Major Decisions Await the Cincinnati Reds

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Cincinnati Reds fans can only hope 2014 was an anomaly. Over the past five seasons, this revamped pitching staff has shown itself to be of the most effective in baseball—a statement that in their 146-year history, not many Reds teams have laid claim to.

Despite finishing 10 games below the .500 mark, there was not a single Reds starter that underperformed within the starting rotation. In fact, Alfredo Simon and Johnny Cueto over-performed so highly that they have nearly guaranteed themselves enough money on their next contract to sustain themselves for life. What a game it is.

The current starting five sits as so: Johnny Cueto, Mat Latos, Homer Bailey, Mike Leake and Alfredo Simon. Sans Bailey, the future of each man in the rotation is not guaranteed in Cincinnati beyond 2015.

It has served in hushed undertones throughout this past season that eventually, the contract needs of the remaining four starters in the rotation will need to be addressed. Bailey has 5 years and at least $96 million left on his long-term deal that will keep him in Cincinnati through his prime. Whether that deal makes sense economically is no longer here, nor there, but it does serve as an interesting barometer for his teammates to stack up against.

One by one, the dominoes will begin to fall. When Max Scherzer and Jeff Samardzija sign gluttonous contracts on the free agent market in just a few months, both Johnny Cueto and Mat Latos will have an idea of where their value lies. Unfortunately for the Reds, barring an unforeseen influx of cash, one of the two will have to depart.

There is little doubt that the most complete pitcher in baseball at the moment is Clayton Kershaw (despite his Postseason inefficiencies). This past year, he signed on with the Los Angeles Dodgers for seven more years at $215 million. Kershaw may unanimously win the Cy Young Award this year, but not that far off his pace will be Johnny Cueto. That type of contract would be the largest a Reds pitcher has ever seen.

The economics of the situation can be depressing. Beginning in 2016, Bailey will make $18 million a season, slightly increasing until maxing out at $23 million in 2019 during his age 33 season. Yes, the same Bailey with a career 58-50 record and 4.17 ERA. (But, those two no-hitters!!!!!!!)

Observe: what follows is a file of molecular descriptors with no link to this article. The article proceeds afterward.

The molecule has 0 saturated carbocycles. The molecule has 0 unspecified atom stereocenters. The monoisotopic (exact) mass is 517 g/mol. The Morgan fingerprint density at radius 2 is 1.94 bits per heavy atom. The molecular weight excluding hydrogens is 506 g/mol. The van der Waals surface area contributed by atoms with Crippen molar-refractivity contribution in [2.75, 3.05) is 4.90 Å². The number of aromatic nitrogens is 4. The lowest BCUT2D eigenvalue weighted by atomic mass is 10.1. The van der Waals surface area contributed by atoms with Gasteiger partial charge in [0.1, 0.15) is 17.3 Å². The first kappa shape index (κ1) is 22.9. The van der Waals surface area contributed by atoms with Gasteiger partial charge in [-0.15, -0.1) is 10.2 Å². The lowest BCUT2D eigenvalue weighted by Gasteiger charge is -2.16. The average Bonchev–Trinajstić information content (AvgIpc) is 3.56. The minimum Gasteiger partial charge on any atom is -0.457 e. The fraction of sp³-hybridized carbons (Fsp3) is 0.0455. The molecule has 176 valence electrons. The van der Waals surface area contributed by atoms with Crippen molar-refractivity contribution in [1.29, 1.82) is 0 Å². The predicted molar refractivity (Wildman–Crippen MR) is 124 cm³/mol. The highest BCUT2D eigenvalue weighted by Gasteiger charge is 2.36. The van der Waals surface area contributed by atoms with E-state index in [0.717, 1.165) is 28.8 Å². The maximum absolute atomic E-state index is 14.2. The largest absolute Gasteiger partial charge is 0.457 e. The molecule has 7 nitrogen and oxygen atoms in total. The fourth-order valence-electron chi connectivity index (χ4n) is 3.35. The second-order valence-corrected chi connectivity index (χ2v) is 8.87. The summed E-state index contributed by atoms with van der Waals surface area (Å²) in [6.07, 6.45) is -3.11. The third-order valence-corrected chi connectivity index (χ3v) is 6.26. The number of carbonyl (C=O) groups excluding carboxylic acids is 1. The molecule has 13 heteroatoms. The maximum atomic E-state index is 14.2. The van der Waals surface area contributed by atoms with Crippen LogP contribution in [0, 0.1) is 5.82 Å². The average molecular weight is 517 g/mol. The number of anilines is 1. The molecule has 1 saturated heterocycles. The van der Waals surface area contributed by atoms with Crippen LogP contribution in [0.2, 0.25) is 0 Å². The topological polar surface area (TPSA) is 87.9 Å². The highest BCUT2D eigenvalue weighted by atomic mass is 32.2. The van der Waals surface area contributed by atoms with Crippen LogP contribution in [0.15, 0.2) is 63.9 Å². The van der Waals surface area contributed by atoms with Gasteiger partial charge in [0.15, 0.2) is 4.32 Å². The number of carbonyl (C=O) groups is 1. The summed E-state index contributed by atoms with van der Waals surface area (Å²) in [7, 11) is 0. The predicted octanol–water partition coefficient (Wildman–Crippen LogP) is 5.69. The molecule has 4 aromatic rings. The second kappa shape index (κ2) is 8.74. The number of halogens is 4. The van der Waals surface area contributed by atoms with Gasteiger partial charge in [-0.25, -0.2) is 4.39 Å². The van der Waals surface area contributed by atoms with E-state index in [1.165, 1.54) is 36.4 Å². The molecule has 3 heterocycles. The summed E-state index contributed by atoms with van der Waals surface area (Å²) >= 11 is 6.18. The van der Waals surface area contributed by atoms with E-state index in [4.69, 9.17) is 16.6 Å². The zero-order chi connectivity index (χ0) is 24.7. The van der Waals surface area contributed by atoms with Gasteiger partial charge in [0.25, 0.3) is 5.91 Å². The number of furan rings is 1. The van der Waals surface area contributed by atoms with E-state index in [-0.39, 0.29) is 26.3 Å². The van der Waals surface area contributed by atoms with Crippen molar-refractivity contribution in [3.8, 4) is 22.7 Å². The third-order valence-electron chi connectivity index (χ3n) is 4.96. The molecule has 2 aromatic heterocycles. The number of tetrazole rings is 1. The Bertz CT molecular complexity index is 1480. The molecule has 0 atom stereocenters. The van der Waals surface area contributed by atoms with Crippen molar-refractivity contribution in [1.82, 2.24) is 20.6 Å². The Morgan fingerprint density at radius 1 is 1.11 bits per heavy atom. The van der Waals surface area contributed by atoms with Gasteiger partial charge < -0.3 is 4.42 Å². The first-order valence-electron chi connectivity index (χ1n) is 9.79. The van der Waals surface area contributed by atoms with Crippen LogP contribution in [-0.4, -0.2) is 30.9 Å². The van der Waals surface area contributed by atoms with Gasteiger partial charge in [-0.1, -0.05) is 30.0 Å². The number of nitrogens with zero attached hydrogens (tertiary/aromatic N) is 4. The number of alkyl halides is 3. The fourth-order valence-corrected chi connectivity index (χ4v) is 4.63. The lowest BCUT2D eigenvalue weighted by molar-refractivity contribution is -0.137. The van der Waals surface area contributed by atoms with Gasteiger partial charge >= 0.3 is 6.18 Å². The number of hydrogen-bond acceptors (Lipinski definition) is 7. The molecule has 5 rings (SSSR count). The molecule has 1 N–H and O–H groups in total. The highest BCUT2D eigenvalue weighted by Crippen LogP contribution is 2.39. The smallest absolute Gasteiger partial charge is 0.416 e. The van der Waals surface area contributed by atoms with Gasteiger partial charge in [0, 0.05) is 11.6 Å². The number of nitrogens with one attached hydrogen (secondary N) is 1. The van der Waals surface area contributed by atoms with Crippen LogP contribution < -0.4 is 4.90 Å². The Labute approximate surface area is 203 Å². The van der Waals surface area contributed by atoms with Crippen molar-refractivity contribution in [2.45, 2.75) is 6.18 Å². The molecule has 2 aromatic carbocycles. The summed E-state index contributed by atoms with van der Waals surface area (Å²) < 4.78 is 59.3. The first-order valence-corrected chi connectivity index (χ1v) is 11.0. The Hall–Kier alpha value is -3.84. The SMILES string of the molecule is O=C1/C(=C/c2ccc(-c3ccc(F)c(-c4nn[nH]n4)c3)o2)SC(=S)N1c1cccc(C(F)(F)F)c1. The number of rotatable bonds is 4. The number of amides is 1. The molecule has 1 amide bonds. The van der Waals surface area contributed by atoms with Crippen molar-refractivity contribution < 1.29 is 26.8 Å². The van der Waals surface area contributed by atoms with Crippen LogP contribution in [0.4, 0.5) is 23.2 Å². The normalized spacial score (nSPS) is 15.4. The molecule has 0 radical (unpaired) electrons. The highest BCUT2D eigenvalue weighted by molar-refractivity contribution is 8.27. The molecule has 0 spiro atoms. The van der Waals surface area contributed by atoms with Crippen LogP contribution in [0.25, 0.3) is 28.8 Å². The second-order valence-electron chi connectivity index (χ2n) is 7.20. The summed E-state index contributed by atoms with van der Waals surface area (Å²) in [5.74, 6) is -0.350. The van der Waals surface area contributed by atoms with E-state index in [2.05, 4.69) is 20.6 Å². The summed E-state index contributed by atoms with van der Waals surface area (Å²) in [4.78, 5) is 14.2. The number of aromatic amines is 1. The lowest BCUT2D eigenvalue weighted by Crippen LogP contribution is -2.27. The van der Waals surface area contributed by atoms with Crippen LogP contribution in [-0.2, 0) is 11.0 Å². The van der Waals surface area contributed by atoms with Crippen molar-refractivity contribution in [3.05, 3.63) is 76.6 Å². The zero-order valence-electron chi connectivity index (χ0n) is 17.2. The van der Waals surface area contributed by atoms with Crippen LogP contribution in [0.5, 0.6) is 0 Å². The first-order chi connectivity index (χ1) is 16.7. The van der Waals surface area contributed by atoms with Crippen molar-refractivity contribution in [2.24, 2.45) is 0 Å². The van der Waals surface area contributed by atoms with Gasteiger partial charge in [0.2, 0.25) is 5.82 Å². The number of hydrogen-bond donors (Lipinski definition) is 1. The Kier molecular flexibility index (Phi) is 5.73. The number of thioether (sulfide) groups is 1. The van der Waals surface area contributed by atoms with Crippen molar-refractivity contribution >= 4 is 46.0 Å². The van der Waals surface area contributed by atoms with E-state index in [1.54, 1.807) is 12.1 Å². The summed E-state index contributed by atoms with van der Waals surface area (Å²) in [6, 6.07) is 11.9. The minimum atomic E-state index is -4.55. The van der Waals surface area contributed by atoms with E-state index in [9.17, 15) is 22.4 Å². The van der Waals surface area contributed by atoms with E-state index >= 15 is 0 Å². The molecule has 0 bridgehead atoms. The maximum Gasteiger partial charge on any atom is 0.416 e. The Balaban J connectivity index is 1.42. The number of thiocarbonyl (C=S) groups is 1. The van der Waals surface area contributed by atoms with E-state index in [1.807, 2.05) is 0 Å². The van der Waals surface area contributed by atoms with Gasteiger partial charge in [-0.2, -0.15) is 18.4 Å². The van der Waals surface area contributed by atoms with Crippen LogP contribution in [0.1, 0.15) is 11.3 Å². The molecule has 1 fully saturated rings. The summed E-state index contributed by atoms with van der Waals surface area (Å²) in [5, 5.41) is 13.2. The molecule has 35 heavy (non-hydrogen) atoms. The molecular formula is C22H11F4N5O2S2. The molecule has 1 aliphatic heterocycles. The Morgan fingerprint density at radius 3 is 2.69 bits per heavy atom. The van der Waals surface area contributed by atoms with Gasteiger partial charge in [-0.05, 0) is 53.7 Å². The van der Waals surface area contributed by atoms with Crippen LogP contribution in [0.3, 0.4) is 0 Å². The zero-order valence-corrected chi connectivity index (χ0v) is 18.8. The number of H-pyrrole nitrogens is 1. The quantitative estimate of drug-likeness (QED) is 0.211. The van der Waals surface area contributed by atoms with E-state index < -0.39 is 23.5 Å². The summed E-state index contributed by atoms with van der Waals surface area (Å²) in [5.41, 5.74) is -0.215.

It is unlikely there is a more competitive pitcher in baseball than Mat Latos. If there is, it’s more than likely Johnny Cueto. In an ideal fantasy world, the Reds will be able to extend both men. But, should that happen, it would more than likely mean neglecting future obligations. Devin Mesoraco, Todd Frazier and Billy Hamilton are all on the cusp of needing team-friendly long-term deals; whereas if the Reds re-up both Cueto and Latos, that money may not be available.

The good news amongst a laundry list of gloom is this: the Reds will have one final go of it in 2015. While it would be a humongous calculated risk, they could conceivably opt to not move any of the four pitchers (Cueto, Leake, Latos, Simon) and play out the season. Wherein lies the danger with that scenario is in buying power. All four of the pitchers are incredibly more attractive in December than they are in July—not to mention the return possibilities will be sizeable.

If I can put the GM pants on for a moment, this would be my plan of attack: shop Johnny Cueto. While that is painful to type into the keyboard and watch appear on screen, it must be done. Certainly sure to command nearly $200 million in free agency, should the Reds somehow be able to swing a super prospect like Joc Pederson from the Dodgers, the trigger must be pulled. Next, re-sign Mat Latos to somewhere in the ballpark of a 6-year/$150-175 million deal. Once finding a pitcher that can not only win in Great American, but also thrive, it’s time to put pen to paper for the long-term.

What happens with Mike Leake and Alfredo Simon is more of gray area. I’m not entirely sure the Reds will want to answer Leake’s salary demands, which will more than likely outweigh what they believe his value to be as a #4-5 starter in their rotation. The same goes for Simon.

Over the next few months, there will be mock trades drawn up in basements from Louisville to Lima, but only the front office holds the key to what is the most important off-season in the history of Cincinnati Reds baseball.